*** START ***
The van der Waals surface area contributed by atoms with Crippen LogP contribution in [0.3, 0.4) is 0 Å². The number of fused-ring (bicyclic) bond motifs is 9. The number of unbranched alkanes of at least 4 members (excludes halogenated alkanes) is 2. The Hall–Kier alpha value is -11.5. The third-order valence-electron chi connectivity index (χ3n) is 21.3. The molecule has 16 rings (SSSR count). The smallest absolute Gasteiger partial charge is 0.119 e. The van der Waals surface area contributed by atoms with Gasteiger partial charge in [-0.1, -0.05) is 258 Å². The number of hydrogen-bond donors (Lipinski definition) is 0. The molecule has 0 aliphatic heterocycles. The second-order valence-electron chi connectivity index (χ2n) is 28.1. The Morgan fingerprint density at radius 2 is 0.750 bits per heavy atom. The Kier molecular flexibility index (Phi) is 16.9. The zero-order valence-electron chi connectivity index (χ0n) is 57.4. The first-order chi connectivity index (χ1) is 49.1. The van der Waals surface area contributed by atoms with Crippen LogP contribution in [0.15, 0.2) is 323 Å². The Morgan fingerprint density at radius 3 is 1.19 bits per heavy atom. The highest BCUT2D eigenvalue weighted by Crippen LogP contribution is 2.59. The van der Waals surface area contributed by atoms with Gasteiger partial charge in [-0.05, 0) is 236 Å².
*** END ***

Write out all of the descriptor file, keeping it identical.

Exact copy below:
The van der Waals surface area contributed by atoms with Crippen LogP contribution in [0.3, 0.4) is 0 Å². The number of fused-ring (bicyclic) bond motifs is 9. The number of unbranched alkanes of at least 4 members (excludes halogenated alkanes) is 2. The Hall–Kier alpha value is -11.5. The third-order valence-electron chi connectivity index (χ3n) is 21.3. The molecule has 16 rings (SSSR count). The smallest absolute Gasteiger partial charge is 0.119 e. The van der Waals surface area contributed by atoms with Gasteiger partial charge in [-0.1, -0.05) is 258 Å². The number of hydrogen-bond donors (Lipinski definition) is 0. The molecule has 0 aliphatic heterocycles. The second-order valence-electron chi connectivity index (χ2n) is 28.1. The Morgan fingerprint density at radius 2 is 0.750 bits per heavy atom. The Kier molecular flexibility index (Phi) is 16.9. The zero-order valence-electron chi connectivity index (χ0n) is 57.4. The first-order chi connectivity index (χ1) is 49.1. The van der Waals surface area contributed by atoms with Crippen LogP contribution in [0.15, 0.2) is 323 Å². The Morgan fingerprint density at radius 3 is 1.19 bits per heavy atom. The highest BCUT2D eigenvalue weighted by Crippen LogP contribution is 2.59. The van der Waals surface area contributed by atoms with Gasteiger partial charge in [-0.05, 0) is 236 Å².